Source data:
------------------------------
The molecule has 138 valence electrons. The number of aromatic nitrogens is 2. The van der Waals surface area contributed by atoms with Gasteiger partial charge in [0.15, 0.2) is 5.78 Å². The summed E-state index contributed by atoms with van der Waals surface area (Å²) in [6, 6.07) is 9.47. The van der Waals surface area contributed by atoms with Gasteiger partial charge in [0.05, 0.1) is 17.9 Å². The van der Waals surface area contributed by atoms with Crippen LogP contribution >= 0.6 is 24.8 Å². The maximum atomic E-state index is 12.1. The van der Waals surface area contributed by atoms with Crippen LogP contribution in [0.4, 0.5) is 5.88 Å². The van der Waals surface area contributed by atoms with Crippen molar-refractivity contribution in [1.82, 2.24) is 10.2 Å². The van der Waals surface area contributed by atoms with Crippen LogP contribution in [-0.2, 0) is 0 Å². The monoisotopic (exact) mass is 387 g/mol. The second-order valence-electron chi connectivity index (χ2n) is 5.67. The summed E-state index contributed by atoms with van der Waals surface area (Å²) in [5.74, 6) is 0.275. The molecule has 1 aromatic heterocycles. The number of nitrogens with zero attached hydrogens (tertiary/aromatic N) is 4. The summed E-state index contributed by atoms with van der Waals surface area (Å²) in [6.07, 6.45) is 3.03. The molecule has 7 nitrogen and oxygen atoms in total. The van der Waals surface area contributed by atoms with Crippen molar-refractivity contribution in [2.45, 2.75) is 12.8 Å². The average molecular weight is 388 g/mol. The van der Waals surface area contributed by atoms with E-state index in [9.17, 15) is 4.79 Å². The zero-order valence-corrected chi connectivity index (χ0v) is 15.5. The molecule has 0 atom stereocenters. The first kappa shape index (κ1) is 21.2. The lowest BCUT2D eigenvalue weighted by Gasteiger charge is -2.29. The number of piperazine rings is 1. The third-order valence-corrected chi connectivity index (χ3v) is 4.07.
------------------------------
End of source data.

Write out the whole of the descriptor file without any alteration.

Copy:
The molecule has 138 valence electrons. The number of aromatic nitrogens is 2. The van der Waals surface area contributed by atoms with Gasteiger partial charge in [0.15, 0.2) is 5.78 Å². The summed E-state index contributed by atoms with van der Waals surface area (Å²) in [6, 6.07) is 9.47. The van der Waals surface area contributed by atoms with Gasteiger partial charge in [0.05, 0.1) is 17.9 Å². The van der Waals surface area contributed by atoms with Crippen LogP contribution >= 0.6 is 24.8 Å². The maximum atomic E-state index is 12.1. The van der Waals surface area contributed by atoms with Crippen LogP contribution in [0.4, 0.5) is 5.88 Å². The van der Waals surface area contributed by atoms with Crippen molar-refractivity contribution in [1.82, 2.24) is 10.2 Å². The van der Waals surface area contributed by atoms with Crippen LogP contribution in [-0.2, 0) is 0 Å². The monoisotopic (exact) mass is 387 g/mol. The second-order valence-electron chi connectivity index (χ2n) is 5.67. The summed E-state index contributed by atoms with van der Waals surface area (Å²) in [5.74, 6) is 0.275. The molecule has 1 aromatic heterocycles. The number of nitrogens with zero attached hydrogens (tertiary/aromatic N) is 4. The summed E-state index contributed by atoms with van der Waals surface area (Å²) in [6.07, 6.45) is 3.03. The molecule has 7 nitrogen and oxygen atoms in total. The van der Waals surface area contributed by atoms with Crippen molar-refractivity contribution in [2.45, 2.75) is 12.8 Å². The average molecular weight is 388 g/mol. The van der Waals surface area contributed by atoms with E-state index in [9.17, 15) is 4.79 Å². The zero-order valence-corrected chi connectivity index (χ0v) is 15.5. The molecule has 0 atom stereocenters. The first kappa shape index (κ1) is 21.2. The lowest BCUT2D eigenvalue weighted by Gasteiger charge is -2.29. The number of piperazine rings is 1. The third-order valence-corrected chi connectivity index (χ3v) is 4.07.